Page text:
Lewis Mockorange

Lewis Mockorange

Plant Fact Sheet


Philadelphus lewisii Pursh

Plant symbol = PHLE4

Contributed by: USDA NRCS Plant Materials Center, Corvallis, Oregon

Lewis mockorange shrub in bloom
© 1995 Saint Mary's College of California. Used with permission.

Alternate names

Gordon’s mockorange or Philadelphus gordonianus is now classified as the same species. There are at least 8 subspecies and varieties. Other common names include syringa, Indian arrowwood, and wild mockorange. Lewis’ mock orange and mock-orange are alternative spellings.


Lewis mockorange is useful for streambank stabilization, including soil bioengineering practices such as live staking and live fascines, restoration of riparian areas and moist ravines, and erosion control on hillsides and drier rocky slopes. The species provides good food and cover for wildlife. It is moderately important winter browse and thermal cover for elk and deer. Quail and squirrels consume the seeds. The flowers are a source of nectar for hummingbirds as well as food for certain butterflies, bees, and other pollinators. Livestock generally make light use of this plant and palatability is considered low, with exceptions. Sprouts and new shoots are very palatable. Native Americans used the wood for arrow shafts, combs, bows, cradles, and other products. Bruised leaves and flowers formed a soapy lather. Lewis mockorange is cultivated for ornamental purposes and hedgerows in part because of its large, showy, fragrant blooms.


Lewis mockorange is an erect to spreading deciduous shrub in the Hydrangea family that grows 4 to 12 ft (1.2-3.6 m) tall and 3 to 9 ft (1.0-2.7 m) wide. The leaves are oblong to broadly lance shaped, opposite, simple, and 1 to 3 in. (2.5-8 cm) long with smooth to sparsely toothed margins. This species blooms from May to July depending on location. The scented flowers are white with four petals, solitary or born terminally in clusters of 3 to 15, and 1 to 1.5 in. (2-4 cm) wide. The fruit is a small, light brown, 4-celled capsule and the bark is light brown-grey and shredded or scaly.


Please consult the Plants Web site and your State Department of Natural Resources for this plant’s current status, such as state noxious and wetland indicator values.


Lewis mockorange does best in full sun to moderate shade on moist, well drained soils that are coarse to medium (rich, loamy) textured. While preferring open woods and stream sides, it can also be found on moderately dry rocky slopes and bluffs. Its soil pH range is 5.4 to 8.0 and its annual precipitation range is 14 to 69 in. (36-175 cm). Eastern and northern exposures are favored by this species. Classified as fire resistant, it will resprout from root crowns after burning and regenerate from the seed bank that builds up in the soil.

Distribution-Lewis mockorange occurs naturally from southern British Columbia south to northern California and east to Alberta and western Montana. The elevation range is sea-level to 8000 ft (2400 m) in the mountains. Habitat includes riparian zones, wooded ravines, forest edges, dry hillsides, chaparral, and fir and pine communities. For current distribution, please consult the Plant profile page for this species on the PLANTS Web site.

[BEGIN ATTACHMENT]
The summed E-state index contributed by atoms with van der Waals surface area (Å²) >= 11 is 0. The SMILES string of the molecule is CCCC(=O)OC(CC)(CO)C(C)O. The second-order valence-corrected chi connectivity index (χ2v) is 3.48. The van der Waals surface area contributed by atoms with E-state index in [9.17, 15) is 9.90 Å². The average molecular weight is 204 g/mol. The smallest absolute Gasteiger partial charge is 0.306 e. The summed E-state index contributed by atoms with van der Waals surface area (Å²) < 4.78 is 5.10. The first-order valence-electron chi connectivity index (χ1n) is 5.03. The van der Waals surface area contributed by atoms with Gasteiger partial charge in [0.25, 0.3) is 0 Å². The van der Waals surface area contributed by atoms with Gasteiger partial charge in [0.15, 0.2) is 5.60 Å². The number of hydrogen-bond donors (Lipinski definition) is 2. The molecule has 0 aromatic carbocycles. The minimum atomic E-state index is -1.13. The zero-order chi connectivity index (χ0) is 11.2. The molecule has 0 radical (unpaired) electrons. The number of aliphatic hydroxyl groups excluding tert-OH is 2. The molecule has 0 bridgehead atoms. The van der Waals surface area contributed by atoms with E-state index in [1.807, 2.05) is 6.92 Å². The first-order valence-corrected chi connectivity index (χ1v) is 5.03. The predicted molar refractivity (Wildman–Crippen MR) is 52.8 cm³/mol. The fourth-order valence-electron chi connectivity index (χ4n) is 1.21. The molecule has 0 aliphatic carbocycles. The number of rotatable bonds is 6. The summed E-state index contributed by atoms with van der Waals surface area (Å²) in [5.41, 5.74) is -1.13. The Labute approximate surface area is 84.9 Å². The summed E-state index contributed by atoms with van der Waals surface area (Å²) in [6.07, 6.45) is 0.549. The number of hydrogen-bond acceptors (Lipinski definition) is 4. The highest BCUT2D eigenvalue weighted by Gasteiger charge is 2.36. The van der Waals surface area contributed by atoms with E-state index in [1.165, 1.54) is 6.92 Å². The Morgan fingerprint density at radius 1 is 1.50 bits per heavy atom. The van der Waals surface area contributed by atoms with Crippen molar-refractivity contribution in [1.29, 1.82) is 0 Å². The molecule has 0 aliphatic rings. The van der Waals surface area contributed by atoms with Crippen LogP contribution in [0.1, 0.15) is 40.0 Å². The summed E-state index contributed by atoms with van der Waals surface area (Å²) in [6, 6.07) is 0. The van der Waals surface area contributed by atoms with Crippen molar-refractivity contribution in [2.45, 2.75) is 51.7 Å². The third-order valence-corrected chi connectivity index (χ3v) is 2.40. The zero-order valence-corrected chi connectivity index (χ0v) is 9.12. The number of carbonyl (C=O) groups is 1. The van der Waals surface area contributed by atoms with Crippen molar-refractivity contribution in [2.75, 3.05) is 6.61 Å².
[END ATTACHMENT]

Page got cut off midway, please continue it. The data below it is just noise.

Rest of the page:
Reprinted with permission, University of WA Press.

Limitations or environmental concerns

Few insect or disease pest problems have been described, but seedlings can be susceptible to damping off. The foliage and twigs are edible to ungulates, suggesting a degree of safety. However, the species is listed as poisonous to animals and humans by the FDA’s Center for Food Safety and Applied Nutrition. Its seeds are poisonous according to some sources, but other plant parts may be implicated. The species is generally not considered weedy.


Lewis mockorange is readily propagated by seed, stem cuttings, layering, root suckers, or division. Dried capsules are collected in late summer and crushed to release the seed. The seed should be stored cool and dry but germination greatly improves with 2 to 5 months of moist cold stratification (prechilling at 1 to 5°C or 33 to 41°F) to overcome dormancy. Containers, beds for bareroot plant production, and weed free, well drained revegetation sites may be sown in the fall (untreated seed) or spring (treated seed) and the seed lightly covered. The species may be propagated from softwood cuttings taken in spring and treated with 1000 ppm of IBA (Indole-butyric acid). Hardwood cuttings can be similarly treated but often root readily without enhancement, allowing for direct sticking or live staking on revegetation sites. Mulch or irrigation the first summer can greatly improve establishment of unrooted cuttings and rooted stock, as can weed suppression. Fall planting is usually best. Protection from animal browse may be critical.

Improved cultivars and selected materials (and area of origin)

For restoration and revegetation, the NRCS Plant Materials Center in Pullman, WA, released two selected class pre-varieties: St. Maries Germplasm (from near Sts. Maries, ID) and Colfax Germplasm (from near Colfax, WA). For projects in other regions, material originating from the nearest natural population should be favored. Ornamental varieties in the landscape nursery trade include ‘Cheyenne’, ‘Blizzard’ (winter hardy), ‘Marjorie Schmidt’(double flowered), ‘Snow Velvet’, ‘Fallbrook’, ‘Goose Creek’, 'Mount Tahoma' (variegated), and ‘Waterton’ among others.

Prepared by

Dale Darris and Pete Gonzalves, USDA NRCS Plant Materials Center, Corvallis, Oregon.

Species coordinator

Dale Darris, USDA NRCS Plant Materials Center, Corvallis, Oregon.

Published: October, 2009


For more information about this and other plants, please contact your local NRCS field office or Conservation District <http://www.nrcs.usda.gov/>, and visit the PLANTS Web site <http://plants.usda.gov> or the Plant Materials Program Web site <http://plant-materials.nrcs.usda.gov>